Archdeacon Denison died on St. Benedict's Day, 1896. He had been Vicar of East Brent for 51 years and his nephew curate there for 25.
His differences with some of his parishioners did not deter him from doing all he could for their general Welfare. He provided a water supply. He also ran a "grow your own food" Campaign. Allotments were rare in those days. He let out 12 acres to parishioners at nominal rentals on condition the land was turned by the spade and not the plough.
Mr E.E. Hutson, in memories of the Archdeacon stated that "the Vicar's yearly two-day tythe audit saw the payees regaled with huge joints of beef and plenty of beer".
He added: "Some of them, paying perhaps, only 1d., 3d., or 6d., managed to get a good square meal on both days, for on the first they would have attended to pay their own dues, while on the second they would gladly bring those of neighbours who for some reason were unable to be present."
The Archdeacon had led a simple life at East Brent. He always got up very early - in the summer often about 4 a.m., and would work in the garden or greenhouse until the bell sounded for 8 a.m. service. Nothing was ever allowed to interfere with daily worship in the Church, morning and evening.
The jubilee of his incumbency was commemorated in 1895 by the restoration of the churchyard cross and by a special visit from the Bishop of Bath and Wells and Mrs. Kennion. The Bishop preached to a crowded congregation, and the Archdeacon, no longer able to walk, was carried, and robed in his surplice from the Vicarage to the Church.
Fierce controversialist that he was he made few enemies. He even became reconciled to the Rev. Joseph Ditcher, vicar of the neighbouring Brent Knoll, on whose complaint the Archdeacon had been arraigned for heresy. It was as a friend Mr. Ditcher officiated at his funeral.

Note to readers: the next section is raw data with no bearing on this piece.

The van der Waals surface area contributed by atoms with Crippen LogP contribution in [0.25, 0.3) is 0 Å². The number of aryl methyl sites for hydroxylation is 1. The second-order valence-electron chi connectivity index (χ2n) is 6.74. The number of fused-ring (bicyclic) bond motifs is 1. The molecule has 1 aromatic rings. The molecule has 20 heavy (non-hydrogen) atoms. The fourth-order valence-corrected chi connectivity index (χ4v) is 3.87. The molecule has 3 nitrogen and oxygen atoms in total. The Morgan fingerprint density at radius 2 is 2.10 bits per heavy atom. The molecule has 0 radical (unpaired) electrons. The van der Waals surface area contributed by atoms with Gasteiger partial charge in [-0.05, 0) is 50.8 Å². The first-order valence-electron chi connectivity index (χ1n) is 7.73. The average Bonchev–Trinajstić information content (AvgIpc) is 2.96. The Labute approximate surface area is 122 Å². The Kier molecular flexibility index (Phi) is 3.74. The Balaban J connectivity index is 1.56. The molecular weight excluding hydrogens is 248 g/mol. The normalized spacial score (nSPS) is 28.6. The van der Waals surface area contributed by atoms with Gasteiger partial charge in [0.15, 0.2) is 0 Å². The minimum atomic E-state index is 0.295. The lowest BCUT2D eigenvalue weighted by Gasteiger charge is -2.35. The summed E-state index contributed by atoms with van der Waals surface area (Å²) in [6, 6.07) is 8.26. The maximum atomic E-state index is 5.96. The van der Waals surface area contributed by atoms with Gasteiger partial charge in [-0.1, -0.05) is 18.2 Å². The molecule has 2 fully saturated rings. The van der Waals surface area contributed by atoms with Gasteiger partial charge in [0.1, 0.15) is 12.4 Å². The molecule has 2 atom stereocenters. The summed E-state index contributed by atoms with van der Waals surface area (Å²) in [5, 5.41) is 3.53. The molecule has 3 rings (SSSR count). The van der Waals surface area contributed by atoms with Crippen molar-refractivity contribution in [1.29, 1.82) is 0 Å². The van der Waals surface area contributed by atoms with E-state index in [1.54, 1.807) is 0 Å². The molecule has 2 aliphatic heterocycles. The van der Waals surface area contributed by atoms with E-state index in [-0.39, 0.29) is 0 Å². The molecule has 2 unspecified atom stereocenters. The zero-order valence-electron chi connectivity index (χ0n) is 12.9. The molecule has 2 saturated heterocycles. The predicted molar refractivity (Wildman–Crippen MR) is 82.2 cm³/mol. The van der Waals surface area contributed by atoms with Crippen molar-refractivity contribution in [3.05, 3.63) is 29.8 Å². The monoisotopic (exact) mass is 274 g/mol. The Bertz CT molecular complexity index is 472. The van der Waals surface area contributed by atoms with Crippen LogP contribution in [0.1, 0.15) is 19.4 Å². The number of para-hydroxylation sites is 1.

Archdeacon Denison was buried in East Brent Churchyard near the path to the school so that, as he said, his children's feet may pass him by.
Shortly after his death his nephew was accorded the Yatton prebendal stall in Wells Cathedral. He had intended becoming a chaplain of St. Michael‘s Home, Axbridge, but while awaiting a letter from the patron he was offered the living of St. Michael, North Kensington, which he accepted. He was there 23 years.
On his retirement he went to Wells where he found happiness and fulfilment in his prebendal association with the Cathedral. The Archdeacon’s widow, who had gone to live with her nephew at North Kensington, died there in 1908.
Of her, Prebendary Denison wrote: "No one will ever know how my dear uncle during his long life contending for the Church was helped and supported all along by her gentle wisdom. And no one can know what for the 17 years We lived together, she has been to me.”